For 1967 sales began to drop considerably partly to due with the introduction of the Mercury Cougar. The name of the Comet was only used on the 202. This trend continued in 1968 and 1969 where the Comet name was used on the low-line models.
There was no 1970 Comet but a year later the Comet re-appeared. It was available only as a coupe or a sedan. By Daniel Vaughan | Jun 2006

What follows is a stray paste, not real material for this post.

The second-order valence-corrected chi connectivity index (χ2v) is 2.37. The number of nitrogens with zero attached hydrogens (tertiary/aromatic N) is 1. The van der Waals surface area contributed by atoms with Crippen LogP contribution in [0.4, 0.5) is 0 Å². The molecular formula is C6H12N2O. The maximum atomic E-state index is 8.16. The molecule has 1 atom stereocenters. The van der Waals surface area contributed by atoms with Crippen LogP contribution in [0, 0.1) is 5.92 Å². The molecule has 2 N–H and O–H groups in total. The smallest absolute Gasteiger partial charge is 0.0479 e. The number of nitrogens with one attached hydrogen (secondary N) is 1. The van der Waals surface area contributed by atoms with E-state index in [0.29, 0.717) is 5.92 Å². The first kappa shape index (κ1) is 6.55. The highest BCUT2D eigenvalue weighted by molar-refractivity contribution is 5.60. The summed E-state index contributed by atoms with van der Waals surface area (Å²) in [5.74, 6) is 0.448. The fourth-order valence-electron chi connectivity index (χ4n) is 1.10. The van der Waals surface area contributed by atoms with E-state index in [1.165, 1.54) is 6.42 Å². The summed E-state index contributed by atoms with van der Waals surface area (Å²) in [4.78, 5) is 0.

In the beginning, the Comet was designed as an Edsel model and not officially a Mercury until 1962. The Comet was based on a stretched Ford Falcon from 1960 to 1964. Produced by the Mercury division of the Ford Motor Company between 1960 and 1977, the Comet was classified as a compact or intermediate sized car. With a longer wheelbase and a better grade interior trim detail, the Comet was a much more updated version of the Falcon. The Comet had very distinct outer body panels. During the mid-1960's, Comets were available with Ford's highest performance muscle car engines of the day. About 50 models were produced, Comet Cyclones that were ultra-high performance lightweight vehicles that were equipped with a racing two carburetor 427 engine. Developed at the same time as the Falcon, the Comet received a new grille design before its March 1960 introduction. In design, the Comet was much like the Ford Falcon, except the Falcon came with a split grille. After the release of the vehicle, the split grille was reformed into a model more in character with the Edsel models. Though the canted elliptical taillights, were used and carried the 'E' (Edsel) part number on them though the lenses differed in length and width. The Comet was eclipsed by the new Mercury Montego before being relegated to low-line models.By Jessica Donaldson